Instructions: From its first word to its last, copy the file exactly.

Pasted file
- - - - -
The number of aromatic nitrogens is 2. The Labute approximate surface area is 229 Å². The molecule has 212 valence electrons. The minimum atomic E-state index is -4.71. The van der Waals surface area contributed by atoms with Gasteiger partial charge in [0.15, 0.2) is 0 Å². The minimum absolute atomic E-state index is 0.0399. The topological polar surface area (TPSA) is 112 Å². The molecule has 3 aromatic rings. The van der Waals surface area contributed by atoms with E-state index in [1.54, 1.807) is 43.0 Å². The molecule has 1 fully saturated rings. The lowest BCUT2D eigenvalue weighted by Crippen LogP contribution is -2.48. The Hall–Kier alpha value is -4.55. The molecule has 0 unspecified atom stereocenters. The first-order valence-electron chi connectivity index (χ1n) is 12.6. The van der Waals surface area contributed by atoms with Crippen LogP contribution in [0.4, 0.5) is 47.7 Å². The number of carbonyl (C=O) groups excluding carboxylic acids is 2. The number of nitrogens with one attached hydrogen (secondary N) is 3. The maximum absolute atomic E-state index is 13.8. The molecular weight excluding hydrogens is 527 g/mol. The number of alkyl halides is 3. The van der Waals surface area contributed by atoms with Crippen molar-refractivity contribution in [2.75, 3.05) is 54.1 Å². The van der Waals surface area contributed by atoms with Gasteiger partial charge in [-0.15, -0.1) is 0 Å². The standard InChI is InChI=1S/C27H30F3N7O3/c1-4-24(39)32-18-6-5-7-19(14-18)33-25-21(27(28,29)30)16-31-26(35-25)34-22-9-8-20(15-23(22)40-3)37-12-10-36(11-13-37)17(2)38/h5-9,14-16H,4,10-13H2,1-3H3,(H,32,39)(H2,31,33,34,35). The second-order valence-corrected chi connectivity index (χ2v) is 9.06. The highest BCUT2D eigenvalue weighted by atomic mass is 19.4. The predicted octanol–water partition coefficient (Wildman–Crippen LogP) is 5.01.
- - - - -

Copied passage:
The number of aromatic nitrogens is 2. The Labute approximate surface area is 229 Å². The molecule has 212 valence electrons. The minimum atomic E-state index is -4.71. The van der Waals surface area contributed by atoms with Gasteiger partial charge in [0.15, 0.2) is 0 Å². The minimum absolute atomic E-state index is 0.0399. The topological polar surface area (TPSA) is 112 Å². The molecule has 3 aromatic rings. The van der Waals surface area contributed by atoms with E-state index in [1.54, 1.807) is 43.0 Å². The molecule has 1 fully saturated rings. The lowest BCUT2D eigenvalue weighted by Crippen LogP contribution is -2.48. The Hall–Kier alpha value is -4.55. The molecule has 0 unspecified atom stereocenters. The first-order valence-electron chi connectivity index (χ1n) is 12.6. The van der Waals surface area contributed by atoms with Crippen LogP contribution in [0.4, 0.5) is 47.7 Å². The number of carbonyl (C=O) groups excluding carboxylic acids is 2. The number of nitrogens with one attached hydrogen (secondary N) is 3. The maximum absolute atomic E-state index is 13.8. The molecular weight excluding hydrogens is 527 g/mol. The number of alkyl halides is 3. The van der Waals surface area contributed by atoms with Crippen molar-refractivity contribution in [2.75, 3.05) is 54.1 Å². The van der Waals surface area contributed by atoms with Gasteiger partial charge in [-0.15, -0.1) is 0 Å². The standard InChI is InChI=1S/C27H30F3N7O3/c1-4-24(39)32-18-6-5-7-19(14-18)33-25-21(27(28,29)30)16-31-26(35-25)34-22-9-8-20(15-23(22)40-3)37-12-10-36(11-13-37)17(2)38/h5-9,14-16H,4,10-13H2,1-3H3,(H,32,39)(H2,31,33,34,35). The second-order valence-corrected chi connectivity index (χ2v) is 9.06. The highest BCUT2D eigenvalue weighted by atomic mass is 19.4. The predicted octanol–water partition coefficient (Wildman–Crippen LogP) is 5.01.